NOW, THEREFORE, KNOW ALL MEN BY THESE PRESENTS, that to induce the said bank to extend credit to make advances to the Borrower in any amount or amounts not to exceed $46,788.48, and in consideration of the sum of ONE DOLLAR ($1.00) the receipt whereof is hereby acknowledged, the undersigned, as surety, hereby absolutely and unconditionally guarantees payment when due, and at all times thereafter of any and all existing and future indebtedness and liability of every kind, nature and character . . . from the Borrower to the Bank . . . .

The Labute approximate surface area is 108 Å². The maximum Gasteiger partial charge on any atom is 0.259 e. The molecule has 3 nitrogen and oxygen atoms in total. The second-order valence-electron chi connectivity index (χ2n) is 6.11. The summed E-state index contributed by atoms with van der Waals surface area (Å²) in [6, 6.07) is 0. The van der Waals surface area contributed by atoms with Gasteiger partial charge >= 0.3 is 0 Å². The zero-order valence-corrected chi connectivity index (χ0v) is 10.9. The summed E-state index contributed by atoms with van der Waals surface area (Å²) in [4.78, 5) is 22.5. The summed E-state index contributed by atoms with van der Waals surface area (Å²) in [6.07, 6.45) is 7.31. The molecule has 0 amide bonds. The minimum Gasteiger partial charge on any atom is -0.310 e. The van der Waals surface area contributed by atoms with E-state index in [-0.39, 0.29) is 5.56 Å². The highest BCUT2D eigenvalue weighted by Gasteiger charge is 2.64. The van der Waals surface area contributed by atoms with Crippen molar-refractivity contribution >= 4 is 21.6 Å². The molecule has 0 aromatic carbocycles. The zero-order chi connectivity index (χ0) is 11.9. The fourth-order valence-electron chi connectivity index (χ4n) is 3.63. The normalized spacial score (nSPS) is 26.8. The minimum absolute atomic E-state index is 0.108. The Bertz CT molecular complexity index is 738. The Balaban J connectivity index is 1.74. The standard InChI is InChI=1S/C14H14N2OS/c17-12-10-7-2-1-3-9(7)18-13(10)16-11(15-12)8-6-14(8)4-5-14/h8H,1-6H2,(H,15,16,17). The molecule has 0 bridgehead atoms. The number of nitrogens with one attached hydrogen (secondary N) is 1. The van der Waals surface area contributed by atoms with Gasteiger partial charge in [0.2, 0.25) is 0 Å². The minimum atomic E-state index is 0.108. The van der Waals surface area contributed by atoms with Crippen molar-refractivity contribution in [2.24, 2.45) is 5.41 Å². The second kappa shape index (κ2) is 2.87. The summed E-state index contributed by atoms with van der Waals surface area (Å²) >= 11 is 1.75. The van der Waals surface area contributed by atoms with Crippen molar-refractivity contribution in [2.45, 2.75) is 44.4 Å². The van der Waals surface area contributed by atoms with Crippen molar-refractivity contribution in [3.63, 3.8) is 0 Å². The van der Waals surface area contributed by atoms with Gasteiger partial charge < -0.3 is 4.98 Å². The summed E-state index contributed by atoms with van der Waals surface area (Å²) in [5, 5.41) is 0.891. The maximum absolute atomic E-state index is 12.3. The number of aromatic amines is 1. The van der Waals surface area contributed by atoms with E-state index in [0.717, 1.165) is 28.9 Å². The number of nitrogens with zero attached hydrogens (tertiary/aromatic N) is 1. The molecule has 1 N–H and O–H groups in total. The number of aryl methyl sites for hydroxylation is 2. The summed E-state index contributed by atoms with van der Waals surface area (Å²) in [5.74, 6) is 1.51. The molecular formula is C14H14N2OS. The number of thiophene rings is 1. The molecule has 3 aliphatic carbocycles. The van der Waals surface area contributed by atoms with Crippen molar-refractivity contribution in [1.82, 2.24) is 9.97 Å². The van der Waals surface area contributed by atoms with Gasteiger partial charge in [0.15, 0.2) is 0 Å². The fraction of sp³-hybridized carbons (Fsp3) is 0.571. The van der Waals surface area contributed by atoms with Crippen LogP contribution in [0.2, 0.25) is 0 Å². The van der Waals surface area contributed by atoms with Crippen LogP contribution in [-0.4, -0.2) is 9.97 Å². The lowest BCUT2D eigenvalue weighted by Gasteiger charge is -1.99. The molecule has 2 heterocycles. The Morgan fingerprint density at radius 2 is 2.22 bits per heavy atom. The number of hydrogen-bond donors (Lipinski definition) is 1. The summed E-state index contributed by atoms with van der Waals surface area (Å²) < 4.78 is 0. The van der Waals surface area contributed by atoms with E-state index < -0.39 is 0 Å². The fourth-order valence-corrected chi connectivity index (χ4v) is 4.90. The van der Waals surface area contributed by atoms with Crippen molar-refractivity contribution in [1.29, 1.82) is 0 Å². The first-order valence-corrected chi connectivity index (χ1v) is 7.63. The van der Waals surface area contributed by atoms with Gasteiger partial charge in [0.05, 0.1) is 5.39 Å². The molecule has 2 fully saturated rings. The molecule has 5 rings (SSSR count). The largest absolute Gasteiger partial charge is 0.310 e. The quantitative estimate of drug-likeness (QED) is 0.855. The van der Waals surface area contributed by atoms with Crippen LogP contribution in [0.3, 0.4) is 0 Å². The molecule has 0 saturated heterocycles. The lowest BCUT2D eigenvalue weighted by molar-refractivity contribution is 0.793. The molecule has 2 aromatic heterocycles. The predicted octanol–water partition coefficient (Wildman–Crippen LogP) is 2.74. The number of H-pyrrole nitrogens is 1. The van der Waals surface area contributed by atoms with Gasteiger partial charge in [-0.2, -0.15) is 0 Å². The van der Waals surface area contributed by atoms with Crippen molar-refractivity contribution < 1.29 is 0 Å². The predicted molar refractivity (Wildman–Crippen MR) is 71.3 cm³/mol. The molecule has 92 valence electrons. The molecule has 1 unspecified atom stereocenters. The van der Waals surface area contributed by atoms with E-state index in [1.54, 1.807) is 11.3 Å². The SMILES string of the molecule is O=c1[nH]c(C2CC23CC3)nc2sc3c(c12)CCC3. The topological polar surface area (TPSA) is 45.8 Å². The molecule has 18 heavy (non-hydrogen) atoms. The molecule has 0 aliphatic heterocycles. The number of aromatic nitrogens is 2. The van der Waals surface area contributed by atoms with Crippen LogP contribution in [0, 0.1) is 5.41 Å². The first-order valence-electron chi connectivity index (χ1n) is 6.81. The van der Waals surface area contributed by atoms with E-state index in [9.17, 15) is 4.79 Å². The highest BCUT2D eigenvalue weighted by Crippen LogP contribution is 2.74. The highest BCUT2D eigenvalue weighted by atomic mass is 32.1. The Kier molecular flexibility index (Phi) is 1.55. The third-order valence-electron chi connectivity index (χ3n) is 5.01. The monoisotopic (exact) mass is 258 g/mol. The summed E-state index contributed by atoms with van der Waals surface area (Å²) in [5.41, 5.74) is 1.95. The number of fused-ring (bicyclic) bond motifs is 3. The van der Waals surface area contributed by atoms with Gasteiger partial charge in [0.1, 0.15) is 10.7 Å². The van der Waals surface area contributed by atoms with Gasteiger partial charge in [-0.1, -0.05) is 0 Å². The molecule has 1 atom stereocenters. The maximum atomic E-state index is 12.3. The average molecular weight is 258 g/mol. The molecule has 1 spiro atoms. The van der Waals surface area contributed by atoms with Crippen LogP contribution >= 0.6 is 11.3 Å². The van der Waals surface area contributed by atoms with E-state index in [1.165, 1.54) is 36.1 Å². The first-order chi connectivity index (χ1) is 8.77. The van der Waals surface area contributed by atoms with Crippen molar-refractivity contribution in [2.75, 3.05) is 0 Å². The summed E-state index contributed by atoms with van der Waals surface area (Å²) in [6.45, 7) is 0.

The Agreement also contains a warrant of attorney clause which provides:
[ 338 Pa. Super. Page 241]
The undersigned hereby authorizes and empowers any prothonotary, clerk or attorney of any court of record to appear for and confess judgment against the undersigned in favor of the Bank, its successors or assigns, for any sum or sums of money which may be due hereunder . . .
The Agreement was signed by Hans Boetzelen and Ernst A. Boetzelen. Below their signatures were typed their names and the titles "President" and "Vice-President" respectively. The Guaranty Agreement contained no language indicating that it was being signed on behalf of the business entity, nor was the business name above or below the signature lines.